The newly appointed director of what will be known ‘An Táín Arts Centre’ has big plans to fully utilise one of the town’s showpiece utilities.
The Town Hall and its adjoining two theatres, art gallery and bar were refurbished at a cost of €13 million, yet over the course of the last number of years has remained staggeringly underutilised.
It may suprise some readers to learn that the gallery has not been used for three years and that the glamourous downstairs bar has remained dormant for five years and counting.
The Town Council, which is being disbanded, have now handed over the running to a new independent body, the ‘An Táin Arts Centre Ltd’, and they have appointed Paul Hayes to the role of director.
Paul is well-known in the arts community for his work as supremo at the Babicon Arts Centre in Drogheda and for working on the ‘Tiny Dancer’ charity single in aid his niece of Lily-Mae Morrison who was diagnosed with a rare form of cancer.
Speaking to the Democrat, Mr Hayes, says he is looking forward to the challenge of filling the programme at what he is now calling the ‘arts centre’.
“By the end of the year we want to have a show everyweek at the theatre,” says Paul. “We also want to see gallery exhibiting on a round the year basis.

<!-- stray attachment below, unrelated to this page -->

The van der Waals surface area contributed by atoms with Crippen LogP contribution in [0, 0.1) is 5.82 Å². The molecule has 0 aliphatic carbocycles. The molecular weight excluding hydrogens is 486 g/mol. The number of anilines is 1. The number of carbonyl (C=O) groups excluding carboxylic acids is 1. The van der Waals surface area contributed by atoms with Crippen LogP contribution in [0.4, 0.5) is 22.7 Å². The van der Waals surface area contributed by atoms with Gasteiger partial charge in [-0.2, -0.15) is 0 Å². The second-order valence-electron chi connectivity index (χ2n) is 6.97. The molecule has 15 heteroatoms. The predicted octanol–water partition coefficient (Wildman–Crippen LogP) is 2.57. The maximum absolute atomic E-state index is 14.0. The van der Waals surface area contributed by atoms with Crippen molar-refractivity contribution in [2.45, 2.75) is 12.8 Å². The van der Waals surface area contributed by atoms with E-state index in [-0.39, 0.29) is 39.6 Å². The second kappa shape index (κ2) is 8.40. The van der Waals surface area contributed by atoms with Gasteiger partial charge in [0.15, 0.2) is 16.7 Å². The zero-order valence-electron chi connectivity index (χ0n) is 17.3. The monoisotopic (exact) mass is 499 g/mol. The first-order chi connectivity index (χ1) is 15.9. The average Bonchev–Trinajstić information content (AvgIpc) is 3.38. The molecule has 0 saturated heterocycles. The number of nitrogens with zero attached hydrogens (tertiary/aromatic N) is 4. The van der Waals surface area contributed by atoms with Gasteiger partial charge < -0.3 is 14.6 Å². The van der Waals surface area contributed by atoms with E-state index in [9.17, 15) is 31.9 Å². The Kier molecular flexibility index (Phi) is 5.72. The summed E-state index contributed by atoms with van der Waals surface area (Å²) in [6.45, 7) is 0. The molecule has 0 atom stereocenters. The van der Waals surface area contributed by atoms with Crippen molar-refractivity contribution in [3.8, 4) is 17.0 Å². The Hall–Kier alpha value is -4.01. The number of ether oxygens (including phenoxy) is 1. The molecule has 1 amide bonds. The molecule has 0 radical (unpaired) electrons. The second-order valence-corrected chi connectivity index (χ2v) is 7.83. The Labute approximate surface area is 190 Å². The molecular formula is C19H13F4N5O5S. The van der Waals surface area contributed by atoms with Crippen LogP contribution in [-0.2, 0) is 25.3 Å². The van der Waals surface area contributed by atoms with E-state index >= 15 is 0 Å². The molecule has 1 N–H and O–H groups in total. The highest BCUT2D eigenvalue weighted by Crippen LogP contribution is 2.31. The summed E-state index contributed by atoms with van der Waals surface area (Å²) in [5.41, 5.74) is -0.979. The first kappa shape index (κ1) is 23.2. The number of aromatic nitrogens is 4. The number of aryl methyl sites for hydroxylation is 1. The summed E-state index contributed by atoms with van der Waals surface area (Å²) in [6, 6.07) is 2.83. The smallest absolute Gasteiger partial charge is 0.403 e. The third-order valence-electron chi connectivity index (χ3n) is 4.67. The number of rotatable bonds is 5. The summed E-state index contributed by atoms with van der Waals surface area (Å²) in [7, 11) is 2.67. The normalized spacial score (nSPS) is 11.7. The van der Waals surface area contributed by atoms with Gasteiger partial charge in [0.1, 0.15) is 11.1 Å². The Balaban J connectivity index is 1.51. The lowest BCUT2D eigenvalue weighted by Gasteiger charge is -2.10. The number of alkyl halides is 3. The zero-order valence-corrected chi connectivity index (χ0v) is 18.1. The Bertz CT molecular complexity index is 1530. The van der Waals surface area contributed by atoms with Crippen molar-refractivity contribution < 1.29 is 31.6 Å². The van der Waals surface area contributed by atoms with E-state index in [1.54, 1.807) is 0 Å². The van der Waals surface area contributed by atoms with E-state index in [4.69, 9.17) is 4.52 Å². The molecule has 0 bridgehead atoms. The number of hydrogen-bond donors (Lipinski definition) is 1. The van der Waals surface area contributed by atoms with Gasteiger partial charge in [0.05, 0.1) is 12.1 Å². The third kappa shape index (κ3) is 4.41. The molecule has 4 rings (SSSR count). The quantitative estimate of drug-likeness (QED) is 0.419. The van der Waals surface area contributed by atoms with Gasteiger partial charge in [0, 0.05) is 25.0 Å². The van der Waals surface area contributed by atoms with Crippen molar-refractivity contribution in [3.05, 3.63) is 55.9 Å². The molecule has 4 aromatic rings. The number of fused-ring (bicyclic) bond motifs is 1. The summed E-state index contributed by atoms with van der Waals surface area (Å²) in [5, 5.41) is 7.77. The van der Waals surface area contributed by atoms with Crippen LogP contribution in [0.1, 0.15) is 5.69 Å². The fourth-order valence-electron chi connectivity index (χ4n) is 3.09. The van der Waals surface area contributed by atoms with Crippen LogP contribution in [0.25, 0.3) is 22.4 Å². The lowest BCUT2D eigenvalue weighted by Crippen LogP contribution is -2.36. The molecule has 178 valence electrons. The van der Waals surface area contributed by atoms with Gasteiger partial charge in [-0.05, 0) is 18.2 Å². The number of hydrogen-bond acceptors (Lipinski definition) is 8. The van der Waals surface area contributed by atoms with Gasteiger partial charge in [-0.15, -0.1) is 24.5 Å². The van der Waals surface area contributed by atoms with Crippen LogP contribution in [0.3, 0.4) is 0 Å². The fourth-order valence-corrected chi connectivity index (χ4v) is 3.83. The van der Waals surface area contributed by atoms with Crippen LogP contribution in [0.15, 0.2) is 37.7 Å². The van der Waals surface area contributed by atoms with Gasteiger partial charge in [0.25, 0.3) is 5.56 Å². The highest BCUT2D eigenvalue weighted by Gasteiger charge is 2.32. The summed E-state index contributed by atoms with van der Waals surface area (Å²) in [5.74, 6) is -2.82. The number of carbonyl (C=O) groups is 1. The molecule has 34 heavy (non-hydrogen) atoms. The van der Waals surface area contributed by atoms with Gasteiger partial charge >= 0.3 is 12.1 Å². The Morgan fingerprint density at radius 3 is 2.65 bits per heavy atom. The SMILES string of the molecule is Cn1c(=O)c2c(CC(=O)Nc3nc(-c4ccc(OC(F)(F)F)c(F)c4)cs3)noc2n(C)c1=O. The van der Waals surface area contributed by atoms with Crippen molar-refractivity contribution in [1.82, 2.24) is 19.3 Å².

“Dundalk is a town where there has been huge community involvment and culture of volunteering when it comes the Tain theatre. I want to connect with all of those community groups and to see what they have planned for the coming year and to work with them.”
While the arts centre will remain to be funded through the council, it will also look to generate its own revenue from activities and functions held at the Town Hall.
Paul is a looking to place an air conditioning unit in the smaller side theatre known as ‘The Space’.
“We want all of the facilities here to be used and we want to see the people of Dundalk come back through those front doors. .”
Paul is also looking at open air street theatre for Dundalk, a new way of experiencing drama, but out in the open and in a way that the public can interact with the show.
“I have been involved in some really successful shows that are performed outside of a theatre,” says Paul.
“We have segments on the show at different points in th e street, be it the butchers or a bookshop, and you see a different section in each location.
“An Táin Arts Centre is a sleeping giant. That’s how I look at it.”